By Junno Arocho Esteves Catholic News Service
VATICAN CITY (CNS) -- A bishop cannot truly discern God's will by lording over his flock; rather he must listen to and participate in the lives of those entrusted to his care, Pope Francis told some 120 new bishops, including Bishop of Allentown Alfred A. Schlert.
A bishop's discernment is a "community action" that cannot disregard "the richness of the opinion of his priests, deacons, the people of God and those who can offer a useful contribution," the pope said Sept. 14 at the end of the annual Vatican training for new bishops.
"The bishop is not a self-sufficient 'father-ruler,' nor is he a frightened and isolated 'solitary shepherd,'" he said.
Entering the Clementine Hall of the Apostolic Palace, Pope Francis was greeted with warm applause by the men he had named to lead dioceses around the world. Seeing so many bishops in one room, the pope jokingly asked them, "Is this the third Vatican Council?"
In his speech, the pope reflected on the "pastoral and spiritual discernment" a bishop needs to guide men and women in "their search for life and happiness."
To lead their flocks, bishops must themselves be guided by the Holy Spirit, which comes only from a personal relationship with God through prayer, and which helps them in "being wise in their choices and in their personal and ecclesial behavior."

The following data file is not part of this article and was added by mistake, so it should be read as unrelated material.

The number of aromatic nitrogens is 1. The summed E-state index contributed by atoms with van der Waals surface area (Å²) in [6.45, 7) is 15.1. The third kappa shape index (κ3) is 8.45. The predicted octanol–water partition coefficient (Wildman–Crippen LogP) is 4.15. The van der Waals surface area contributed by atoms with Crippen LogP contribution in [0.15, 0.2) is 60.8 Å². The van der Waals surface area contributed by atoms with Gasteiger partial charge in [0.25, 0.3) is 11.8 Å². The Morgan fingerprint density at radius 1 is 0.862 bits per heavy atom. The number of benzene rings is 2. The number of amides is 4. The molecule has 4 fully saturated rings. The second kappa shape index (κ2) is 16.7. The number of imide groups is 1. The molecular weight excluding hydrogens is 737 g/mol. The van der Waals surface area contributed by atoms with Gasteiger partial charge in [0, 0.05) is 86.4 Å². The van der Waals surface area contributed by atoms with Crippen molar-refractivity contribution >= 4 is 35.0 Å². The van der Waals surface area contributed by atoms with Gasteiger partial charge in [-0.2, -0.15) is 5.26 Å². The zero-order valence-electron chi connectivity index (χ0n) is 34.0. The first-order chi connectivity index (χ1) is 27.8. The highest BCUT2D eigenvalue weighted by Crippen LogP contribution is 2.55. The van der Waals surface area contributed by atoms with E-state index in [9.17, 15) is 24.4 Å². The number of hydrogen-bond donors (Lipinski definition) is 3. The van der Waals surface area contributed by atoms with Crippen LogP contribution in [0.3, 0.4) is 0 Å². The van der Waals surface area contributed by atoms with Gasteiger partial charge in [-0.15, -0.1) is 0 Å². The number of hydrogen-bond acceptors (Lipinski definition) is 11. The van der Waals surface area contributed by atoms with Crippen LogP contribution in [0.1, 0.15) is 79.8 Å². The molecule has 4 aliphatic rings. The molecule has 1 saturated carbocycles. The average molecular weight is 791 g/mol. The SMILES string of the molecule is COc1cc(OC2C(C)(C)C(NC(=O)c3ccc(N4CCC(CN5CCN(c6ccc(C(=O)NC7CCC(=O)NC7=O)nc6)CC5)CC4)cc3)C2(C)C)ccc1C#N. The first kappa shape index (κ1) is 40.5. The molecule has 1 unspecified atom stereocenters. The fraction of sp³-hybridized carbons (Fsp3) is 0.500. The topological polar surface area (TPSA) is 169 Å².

True discernment, he said, lies in "cultivating a listening attitude" that does not rely on "the eyes of others," but uses one's own eyes to see "the places and people, the spiritual and cultural traditions of the diocese."
Humility toward one's own plans and priorities and obedience to the Gospel and the teachings of the church also are necessary components of discernment, which serves as remedy to the "immobility of 'it's always been done this way' or 'let's take some time.'"
A bishop "cannot take for granted" that he has wisdom, as if it were "an acquired right" that comes with ordination, the pope said. No, wisdom is a gift which must be prayed for continually.
And, he said, "I invite you to cultivate an attitude of listening, growing in the freedom to give up your own point of view -- when it is shown to be partial and insufficient -- in order to assume God's."
A bishop's discernment is a "creative process" that is an "antidote to rigidity because the same solutions aren't valid everywhere," Pope Francis added.
"Remember that God was already present in your dioceses when you arrived and he will still be present when you have gone," the pope told the new bishops. "In the end, we will all be measured not by an accounting of our works but on the growth of God's work in the hearts of the flock that we watch over in the name of the shepherd and guardian of our souls."
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